Wednesday, February 17, 2010

Chapter 3 of “The Government Taketh…..”

Curses, Batman!  In the process of restructuring the “Government Taketh” post prior to publishing the first two chapters, I apparently deleted all the remaining notes I had made for the rest of it.  Major bummer, I can tell you. 

All efforts to find them failed, so I began the process of reconstructing them.  And then the "proverbial” silver cloud appeared.

I came upon the Forecaster’s latest article reporting on the budget discussions last night, so now I can take that into account as well, adding to the timeliness of this post, and eliminating the need to do another.

By now, both you and I have probably forgotten the origins of this subject, and if you have, let’s face it, you have no one to blame but…ummm, uhhhhh……me.  So if you can tolerate it, you might consider going back to read the first two chapters via the link in the first paragraph above.

Before moving on, I do want to remind you that I spoke of the dangers of “revenue sharing” some months ago here.  Those dangers are now coming center stage in Brunswick, and will likely stimulate budget theatrics we haven’t seen the likes of in recent memory.  Weeping, wailing, gnashing of teeth, wringing of hands and other assorted staples of the stage will be on full display.

I hope MSMT sends a scout to the proceedings, because they just might discover a major but unrecognized talent for future productions.

The best way to prepare yourself for the hysterics and to protect yourself from their effects is to get grounded in the facts, which, as someone famous once said, “are stubborn things.”

I’ve collected and summarized some figures from School Department operations going back to the 2005/2006 school year.  Let me summarize them briefly.

The student population attending our school system has declined from 3,355 in 05/06 to 2,746 as of October 2009.  That’s a decline of 609, or about 18%.  We could well lose another 100 or so in the coming months as the last of the military dependents exit the area, and there is a statewide student population decline of about 3% a year due to general demographic decline.  The school department will submit an update to the state in April, so we should have timelier figures before budget approval.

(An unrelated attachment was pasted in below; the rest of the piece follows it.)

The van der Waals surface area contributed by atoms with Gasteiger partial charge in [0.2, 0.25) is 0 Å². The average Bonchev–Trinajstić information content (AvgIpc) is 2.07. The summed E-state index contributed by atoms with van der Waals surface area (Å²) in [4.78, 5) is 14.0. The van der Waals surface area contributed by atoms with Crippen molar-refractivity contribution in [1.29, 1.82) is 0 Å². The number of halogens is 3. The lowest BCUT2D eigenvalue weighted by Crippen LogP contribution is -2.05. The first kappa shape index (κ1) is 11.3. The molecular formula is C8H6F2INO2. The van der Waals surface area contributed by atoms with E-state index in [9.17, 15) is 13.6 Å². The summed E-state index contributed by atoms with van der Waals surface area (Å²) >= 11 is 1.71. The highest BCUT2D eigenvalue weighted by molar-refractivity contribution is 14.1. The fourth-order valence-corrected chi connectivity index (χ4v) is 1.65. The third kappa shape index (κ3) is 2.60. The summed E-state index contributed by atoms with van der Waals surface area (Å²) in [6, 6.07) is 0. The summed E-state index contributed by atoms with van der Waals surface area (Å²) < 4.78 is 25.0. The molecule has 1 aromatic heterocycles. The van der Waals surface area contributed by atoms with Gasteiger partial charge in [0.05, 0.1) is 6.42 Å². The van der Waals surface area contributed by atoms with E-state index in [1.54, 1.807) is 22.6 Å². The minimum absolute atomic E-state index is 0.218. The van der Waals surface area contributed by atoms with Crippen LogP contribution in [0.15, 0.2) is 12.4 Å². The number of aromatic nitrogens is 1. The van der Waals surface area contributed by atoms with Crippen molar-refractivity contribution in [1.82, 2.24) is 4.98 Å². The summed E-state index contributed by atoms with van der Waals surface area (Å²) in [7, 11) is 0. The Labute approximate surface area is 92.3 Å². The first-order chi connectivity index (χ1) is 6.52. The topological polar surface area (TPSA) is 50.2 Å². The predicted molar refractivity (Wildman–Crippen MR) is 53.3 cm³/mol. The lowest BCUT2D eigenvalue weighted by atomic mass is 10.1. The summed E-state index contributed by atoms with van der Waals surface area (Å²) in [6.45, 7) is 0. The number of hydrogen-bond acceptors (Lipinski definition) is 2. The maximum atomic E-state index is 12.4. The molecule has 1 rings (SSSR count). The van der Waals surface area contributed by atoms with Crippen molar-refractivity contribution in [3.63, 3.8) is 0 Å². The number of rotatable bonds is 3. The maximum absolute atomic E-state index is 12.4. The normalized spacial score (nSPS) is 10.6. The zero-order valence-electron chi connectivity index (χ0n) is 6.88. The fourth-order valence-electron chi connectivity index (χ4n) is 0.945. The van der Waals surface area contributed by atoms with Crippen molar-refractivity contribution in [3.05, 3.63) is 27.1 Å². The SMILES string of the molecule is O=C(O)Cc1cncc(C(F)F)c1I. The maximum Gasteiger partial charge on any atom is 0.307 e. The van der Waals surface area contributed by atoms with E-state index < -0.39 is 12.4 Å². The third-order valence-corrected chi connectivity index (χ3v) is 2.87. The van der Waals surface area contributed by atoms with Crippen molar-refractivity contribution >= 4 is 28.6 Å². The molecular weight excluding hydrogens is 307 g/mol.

Readers who follow such things might notice that these figures seem at odds with those from the ever popular consultants Planning Decisions, Inc, who projected that with a brief perturbation, Brunswick enrollment would stay in the 3300 range over the long term.  Their figures were used to confirm the need for the new school even though the base closing was announced after the state approved school construction.  Oh well, you get “what you pay for,” as Colonel Yuban used to say.

In the same period, annual school department expenditures have increased from $29.7 million to $33.5 million, an increase of 13%, which seems reasonable.  Until you conflate the funding with enrollment figures.

When you do, you find that the average “cost per student year” has climbed from $8,841 in 05/06 to $12,189 in 09/10.  That’s right; in just four years, we’ve increased the amount we spend per student by $3,348, or 38%.  And THAT is not reasonable.  Or affordable!  Or sustainable!  Or anything else-able.

Here are the figures, which I have compiled from town budget documents and state Department of Education web pages.


Total $ (M)




$ increase

% increase











































You can see as well that we are at the mercy of the state on General Purpose Aid (GPA) to education.  There was a 25% increase a few years ago, accompanied by promises to lower property taxes 15%.  Yah, sure, as they say in the midwest.  Instead, the teachers’ union gobbled it all up, like shooting fish in a lobster pot.

One thing you can be sure of; state officials will look to their own interests and self-preservation first, rather than insulate towns from economic downturns.  But don’t feel bad; the staties are vulnerable to the feds in exactly the same way.

As the saying goes, bio-solids run down hill.  And hence the entirely predictable addiction of “revenue sharing” eventually bites lesser authorities right in their toochises.  And unsuspecting taxpayers in the wallet.

Rehab’s gonna be a bitch folks; you better lay in the blankets and other necessary provisions.  I predict an epidemic of cold sweats, with no handy remedies to make things easier.

At least none anyone has the guts to prescribe.

1 comment:

  1. Pretty strong stuff from a guy who almost single handidly brought Oxford Aviation and F. Lee Bailey to their knees.